12 January 2019

12th January 1843 - outrage on humanity

The Lord Chancellor of Ireland could hardly believe that such an outrage on humanity could have been perpetrated at that time - on 12th January 1843.

The outrage was on a gentleman from a highly respectable family who had, through no fault of his own, become afflicted by mental illness. His brother had put him into the care of somebody without taking the trouble to visit and find how he was being treated. The patient was found later in Cork by two magistrates who took pity on him.

He was ... in an out-house belonging to the man with whom had been placed, and from the state of the roof there was access for the weather and the rain; and, though it was in the latter part of the year, he was stark naked, and his legs chained and clenched together, and fastened in chain not more than two feet in length, without even straw, and not able, on account of his chains, to lie down in such way to rest himself, and without power to move beyond the limit of the narrow circle which the chain would allow.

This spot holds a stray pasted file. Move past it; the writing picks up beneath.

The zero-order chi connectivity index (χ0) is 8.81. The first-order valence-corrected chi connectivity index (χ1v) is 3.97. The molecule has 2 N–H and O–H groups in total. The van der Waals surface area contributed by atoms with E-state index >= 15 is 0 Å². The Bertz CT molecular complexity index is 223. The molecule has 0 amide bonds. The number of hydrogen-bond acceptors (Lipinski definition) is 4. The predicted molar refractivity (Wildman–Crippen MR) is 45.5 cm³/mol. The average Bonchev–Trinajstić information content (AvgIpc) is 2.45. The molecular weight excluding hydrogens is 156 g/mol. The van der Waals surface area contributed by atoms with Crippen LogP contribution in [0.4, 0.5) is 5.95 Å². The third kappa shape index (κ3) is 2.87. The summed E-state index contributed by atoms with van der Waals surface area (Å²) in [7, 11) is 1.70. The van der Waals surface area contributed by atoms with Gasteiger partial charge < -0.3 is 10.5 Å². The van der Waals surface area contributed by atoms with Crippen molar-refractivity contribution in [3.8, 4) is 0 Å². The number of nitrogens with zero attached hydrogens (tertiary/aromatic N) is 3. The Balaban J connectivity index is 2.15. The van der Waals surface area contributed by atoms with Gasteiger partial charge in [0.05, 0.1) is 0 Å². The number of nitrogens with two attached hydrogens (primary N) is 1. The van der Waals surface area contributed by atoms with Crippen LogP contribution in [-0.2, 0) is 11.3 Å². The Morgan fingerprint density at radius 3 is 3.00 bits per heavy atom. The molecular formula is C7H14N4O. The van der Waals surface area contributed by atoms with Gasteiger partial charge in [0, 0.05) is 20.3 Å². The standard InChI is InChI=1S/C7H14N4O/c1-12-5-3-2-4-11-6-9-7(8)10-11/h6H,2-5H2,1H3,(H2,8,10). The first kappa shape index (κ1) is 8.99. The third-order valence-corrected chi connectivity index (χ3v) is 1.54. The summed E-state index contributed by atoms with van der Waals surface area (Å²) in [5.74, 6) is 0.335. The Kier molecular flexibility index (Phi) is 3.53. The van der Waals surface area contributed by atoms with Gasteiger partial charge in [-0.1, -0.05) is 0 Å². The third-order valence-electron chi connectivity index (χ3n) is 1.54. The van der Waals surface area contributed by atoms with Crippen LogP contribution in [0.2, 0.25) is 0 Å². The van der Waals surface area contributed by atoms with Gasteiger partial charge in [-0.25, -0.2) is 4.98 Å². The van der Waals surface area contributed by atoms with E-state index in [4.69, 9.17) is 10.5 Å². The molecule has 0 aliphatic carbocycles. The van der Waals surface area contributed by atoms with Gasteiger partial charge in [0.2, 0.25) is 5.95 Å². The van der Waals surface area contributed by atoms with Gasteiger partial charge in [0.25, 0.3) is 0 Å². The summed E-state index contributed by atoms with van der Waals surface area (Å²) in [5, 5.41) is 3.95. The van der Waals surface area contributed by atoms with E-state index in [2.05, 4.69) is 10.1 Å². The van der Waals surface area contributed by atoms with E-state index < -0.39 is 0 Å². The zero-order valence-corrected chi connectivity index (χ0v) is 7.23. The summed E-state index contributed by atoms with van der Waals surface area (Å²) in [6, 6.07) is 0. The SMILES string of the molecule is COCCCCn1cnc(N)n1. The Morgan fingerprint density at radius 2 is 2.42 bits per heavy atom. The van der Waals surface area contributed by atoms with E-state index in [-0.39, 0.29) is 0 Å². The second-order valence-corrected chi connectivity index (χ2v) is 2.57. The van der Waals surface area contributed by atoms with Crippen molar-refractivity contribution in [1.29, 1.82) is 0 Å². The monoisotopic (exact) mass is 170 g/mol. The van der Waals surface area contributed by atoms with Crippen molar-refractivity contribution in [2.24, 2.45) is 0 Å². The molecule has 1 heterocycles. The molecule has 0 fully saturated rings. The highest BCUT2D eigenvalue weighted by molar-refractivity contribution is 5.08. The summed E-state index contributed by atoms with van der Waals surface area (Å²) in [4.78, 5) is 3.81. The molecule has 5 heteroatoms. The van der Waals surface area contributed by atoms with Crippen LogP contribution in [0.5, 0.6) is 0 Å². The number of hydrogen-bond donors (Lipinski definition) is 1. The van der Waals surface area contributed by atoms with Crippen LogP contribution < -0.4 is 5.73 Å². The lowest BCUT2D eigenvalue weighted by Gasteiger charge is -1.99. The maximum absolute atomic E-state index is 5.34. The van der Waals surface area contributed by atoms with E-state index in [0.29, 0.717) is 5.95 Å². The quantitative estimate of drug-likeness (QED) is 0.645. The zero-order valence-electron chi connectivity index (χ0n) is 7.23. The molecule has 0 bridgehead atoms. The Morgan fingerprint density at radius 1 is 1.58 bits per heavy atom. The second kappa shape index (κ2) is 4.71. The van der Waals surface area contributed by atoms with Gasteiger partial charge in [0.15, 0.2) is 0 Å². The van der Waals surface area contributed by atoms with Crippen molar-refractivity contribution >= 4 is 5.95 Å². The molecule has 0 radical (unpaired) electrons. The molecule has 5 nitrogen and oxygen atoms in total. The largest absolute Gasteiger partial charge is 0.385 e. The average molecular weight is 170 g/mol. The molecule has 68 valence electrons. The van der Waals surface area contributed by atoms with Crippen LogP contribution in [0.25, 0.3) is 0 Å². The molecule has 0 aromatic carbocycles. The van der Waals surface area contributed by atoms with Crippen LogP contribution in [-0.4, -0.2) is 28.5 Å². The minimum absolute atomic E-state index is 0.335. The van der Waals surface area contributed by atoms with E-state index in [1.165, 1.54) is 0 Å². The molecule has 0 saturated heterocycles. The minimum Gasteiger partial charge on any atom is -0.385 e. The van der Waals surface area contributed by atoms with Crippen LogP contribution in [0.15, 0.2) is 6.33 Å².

They took him to a place where he had some comfort and was not in chains. The matter was then raised through the law to get his family to provide better care for him since they had means.

The Lord Chancellor was outraged and took on the case himself because he believed others could be suffering similar conditions.

Thankyou to the British Newspaper Archive for this date.

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